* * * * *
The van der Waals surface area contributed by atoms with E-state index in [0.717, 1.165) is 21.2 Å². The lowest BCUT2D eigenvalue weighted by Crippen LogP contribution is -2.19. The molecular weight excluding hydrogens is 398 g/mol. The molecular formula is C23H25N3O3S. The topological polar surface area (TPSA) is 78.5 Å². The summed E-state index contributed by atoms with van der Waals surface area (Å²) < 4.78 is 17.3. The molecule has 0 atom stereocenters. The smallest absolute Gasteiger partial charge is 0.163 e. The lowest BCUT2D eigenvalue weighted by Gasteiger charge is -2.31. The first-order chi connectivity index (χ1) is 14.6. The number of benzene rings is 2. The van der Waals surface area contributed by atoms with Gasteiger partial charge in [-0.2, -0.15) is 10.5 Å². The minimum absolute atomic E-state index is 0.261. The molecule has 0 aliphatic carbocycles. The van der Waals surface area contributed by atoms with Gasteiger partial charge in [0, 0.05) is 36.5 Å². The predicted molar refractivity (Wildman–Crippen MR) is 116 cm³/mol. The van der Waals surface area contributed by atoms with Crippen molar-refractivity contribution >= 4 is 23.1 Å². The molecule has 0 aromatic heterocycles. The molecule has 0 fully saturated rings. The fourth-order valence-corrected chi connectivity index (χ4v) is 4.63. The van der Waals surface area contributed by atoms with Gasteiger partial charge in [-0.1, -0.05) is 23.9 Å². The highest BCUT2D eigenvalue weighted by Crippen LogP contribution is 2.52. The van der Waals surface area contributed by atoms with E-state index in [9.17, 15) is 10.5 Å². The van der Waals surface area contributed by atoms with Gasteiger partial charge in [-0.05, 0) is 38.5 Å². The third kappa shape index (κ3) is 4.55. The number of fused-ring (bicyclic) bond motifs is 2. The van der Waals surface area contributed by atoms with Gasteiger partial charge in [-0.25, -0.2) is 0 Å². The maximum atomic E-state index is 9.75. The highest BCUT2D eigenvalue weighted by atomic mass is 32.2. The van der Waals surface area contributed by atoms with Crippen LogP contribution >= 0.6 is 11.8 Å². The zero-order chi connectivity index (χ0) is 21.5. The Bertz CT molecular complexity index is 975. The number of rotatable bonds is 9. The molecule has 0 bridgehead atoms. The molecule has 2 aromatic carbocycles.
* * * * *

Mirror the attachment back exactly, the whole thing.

The van der Waals surface area contributed by atoms with E-state index in [0.717, 1.165) is 21.2 Å². The lowest BCUT2D eigenvalue weighted by Crippen LogP contribution is -2.19. The molecular weight excluding hydrogens is 398 g/mol. The molecular formula is C23H25N3O3S. The topological polar surface area (TPSA) is 78.5 Å². The summed E-state index contributed by atoms with van der Waals surface area (Å²) < 4.78 is 17.3. The molecule has 0 atom stereocenters. The smallest absolute Gasteiger partial charge is 0.163 e. The lowest BCUT2D eigenvalue weighted by Gasteiger charge is -2.31. The first-order chi connectivity index (χ1) is 14.6. The number of benzene rings is 2. The van der Waals surface area contributed by atoms with Gasteiger partial charge in [-0.2, -0.15) is 10.5 Å². The minimum absolute atomic E-state index is 0.261. The molecule has 0 aliphatic carbocycles. The van der Waals surface area contributed by atoms with Gasteiger partial charge in [0, 0.05) is 36.5 Å². The predicted molar refractivity (Wildman–Crippen MR) is 116 cm³/mol. The van der Waals surface area contributed by atoms with Crippen molar-refractivity contribution >= 4 is 23.1 Å². The molecule has 0 aromatic heterocycles. The molecule has 0 fully saturated rings. The fourth-order valence-corrected chi connectivity index (χ4v) is 4.63. The van der Waals surface area contributed by atoms with Gasteiger partial charge in [-0.1, -0.05) is 23.9 Å². The highest BCUT2D eigenvalue weighted by Crippen LogP contribution is 2.52. The van der Waals surface area contributed by atoms with E-state index in [9.17, 15) is 10.5 Å². The van der Waals surface area contributed by atoms with Gasteiger partial charge in [-0.05, 0) is 38.5 Å². The third kappa shape index (κ3) is 4.55. The number of fused-ring (bicyclic) bond motifs is 2. The van der Waals surface area contributed by atoms with Gasteiger partial charge in [-0.25, -0.2) is 0 Å². The maximum atomic E-state index is 9.75. The highest BCUT2D eigenvalue weighted by atomic mass is 32.2. The van der Waals surface area contributed by atoms with Crippen LogP contribution >= 0.6 is 11.8 Å². The zero-order chi connectivity index (χ0) is 21.5. The Bertz CT molecular complexity index is 975. The number of rotatable bonds is 9. The molecule has 0 bridgehead atoms. The molecule has 2 aromatic carbocycles.